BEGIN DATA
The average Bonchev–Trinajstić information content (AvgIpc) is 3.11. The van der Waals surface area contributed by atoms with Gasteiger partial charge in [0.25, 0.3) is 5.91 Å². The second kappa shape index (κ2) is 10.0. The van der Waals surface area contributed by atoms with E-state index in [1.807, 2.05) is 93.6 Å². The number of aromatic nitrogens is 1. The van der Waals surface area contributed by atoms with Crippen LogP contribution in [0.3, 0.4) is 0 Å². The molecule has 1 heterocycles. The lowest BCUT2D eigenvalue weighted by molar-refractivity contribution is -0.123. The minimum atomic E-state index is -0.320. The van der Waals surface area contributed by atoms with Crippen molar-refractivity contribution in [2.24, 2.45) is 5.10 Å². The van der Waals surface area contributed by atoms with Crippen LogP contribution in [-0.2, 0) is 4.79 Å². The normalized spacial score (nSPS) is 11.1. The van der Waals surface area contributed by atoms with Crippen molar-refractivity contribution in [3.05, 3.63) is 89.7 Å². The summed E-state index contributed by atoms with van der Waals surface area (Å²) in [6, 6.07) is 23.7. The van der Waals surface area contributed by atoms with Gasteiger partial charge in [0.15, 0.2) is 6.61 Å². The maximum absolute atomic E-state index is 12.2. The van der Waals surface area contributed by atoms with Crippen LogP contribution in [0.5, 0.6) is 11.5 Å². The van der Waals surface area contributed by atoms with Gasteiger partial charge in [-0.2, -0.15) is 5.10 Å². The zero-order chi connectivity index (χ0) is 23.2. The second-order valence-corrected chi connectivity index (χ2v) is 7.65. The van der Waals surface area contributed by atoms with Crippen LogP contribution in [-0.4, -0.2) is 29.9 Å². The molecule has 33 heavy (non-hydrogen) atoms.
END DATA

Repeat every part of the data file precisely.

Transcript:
The average Bonchev–Trinajstić information content (AvgIpc) is 3.11. The van der Waals surface area contributed by atoms with Gasteiger partial charge in [0.25, 0.3) is 5.91 Å². The second kappa shape index (κ2) is 10.0. The van der Waals surface area contributed by atoms with E-state index in [1.807, 2.05) is 93.6 Å². The number of aromatic nitrogens is 1. The van der Waals surface area contributed by atoms with Crippen LogP contribution in [0.3, 0.4) is 0 Å². The molecule has 1 heterocycles. The lowest BCUT2D eigenvalue weighted by molar-refractivity contribution is -0.123. The minimum atomic E-state index is -0.320. The van der Waals surface area contributed by atoms with Crippen molar-refractivity contribution in [2.24, 2.45) is 5.10 Å². The van der Waals surface area contributed by atoms with Crippen LogP contribution in [-0.2, 0) is 4.79 Å². The normalized spacial score (nSPS) is 11.1. The van der Waals surface area contributed by atoms with Crippen molar-refractivity contribution in [3.05, 3.63) is 89.7 Å². The summed E-state index contributed by atoms with van der Waals surface area (Å²) in [6, 6.07) is 23.7. The van der Waals surface area contributed by atoms with Gasteiger partial charge in [0.15, 0.2) is 6.61 Å². The maximum absolute atomic E-state index is 12.2. The van der Waals surface area contributed by atoms with Crippen LogP contribution in [0.5, 0.6) is 11.5 Å². The van der Waals surface area contributed by atoms with Gasteiger partial charge in [-0.2, -0.15) is 5.10 Å². The zero-order chi connectivity index (χ0) is 23.2. The second-order valence-corrected chi connectivity index (χ2v) is 7.65. The van der Waals surface area contributed by atoms with Crippen LogP contribution in [-0.4, -0.2) is 29.9 Å². The molecule has 33 heavy (non-hydrogen) atoms.